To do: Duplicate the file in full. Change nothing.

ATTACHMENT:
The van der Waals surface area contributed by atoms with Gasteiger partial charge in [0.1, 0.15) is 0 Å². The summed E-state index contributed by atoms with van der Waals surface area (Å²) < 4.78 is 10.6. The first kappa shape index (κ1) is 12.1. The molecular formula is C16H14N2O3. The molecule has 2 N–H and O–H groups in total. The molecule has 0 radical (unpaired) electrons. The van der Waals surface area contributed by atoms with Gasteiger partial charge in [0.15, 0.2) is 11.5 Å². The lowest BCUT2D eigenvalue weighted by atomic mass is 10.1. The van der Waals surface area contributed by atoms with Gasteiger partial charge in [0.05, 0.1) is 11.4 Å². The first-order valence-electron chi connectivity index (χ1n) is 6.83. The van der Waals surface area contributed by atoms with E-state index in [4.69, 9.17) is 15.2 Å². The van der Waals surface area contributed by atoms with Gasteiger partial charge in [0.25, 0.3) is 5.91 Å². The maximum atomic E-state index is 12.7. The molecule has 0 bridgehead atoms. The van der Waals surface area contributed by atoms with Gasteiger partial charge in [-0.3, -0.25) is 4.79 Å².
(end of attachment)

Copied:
The van der Waals surface area contributed by atoms with Gasteiger partial charge in [0.1, 0.15) is 0 Å². The summed E-state index contributed by atoms with van der Waals surface area (Å²) < 4.78 is 10.6. The first kappa shape index (κ1) is 12.1. The molecular formula is C16H14N2O3. The molecule has 2 N–H and O–H groups in total. The molecule has 0 radical (unpaired) electrons. The van der Waals surface area contributed by atoms with Gasteiger partial charge in [0.15, 0.2) is 11.5 Å². The lowest BCUT2D eigenvalue weighted by atomic mass is 10.1. The van der Waals surface area contributed by atoms with Gasteiger partial charge in [0.05, 0.1) is 11.4 Å². The first-order valence-electron chi connectivity index (χ1n) is 6.83. The van der Waals surface area contributed by atoms with E-state index in [4.69, 9.17) is 15.2 Å². The van der Waals surface area contributed by atoms with Gasteiger partial charge in [0.25, 0.3) is 5.91 Å². The maximum atomic E-state index is 12.7. The molecule has 0 bridgehead atoms. The van der Waals surface area contributed by atoms with Gasteiger partial charge in [-0.3, -0.25) is 4.79 Å².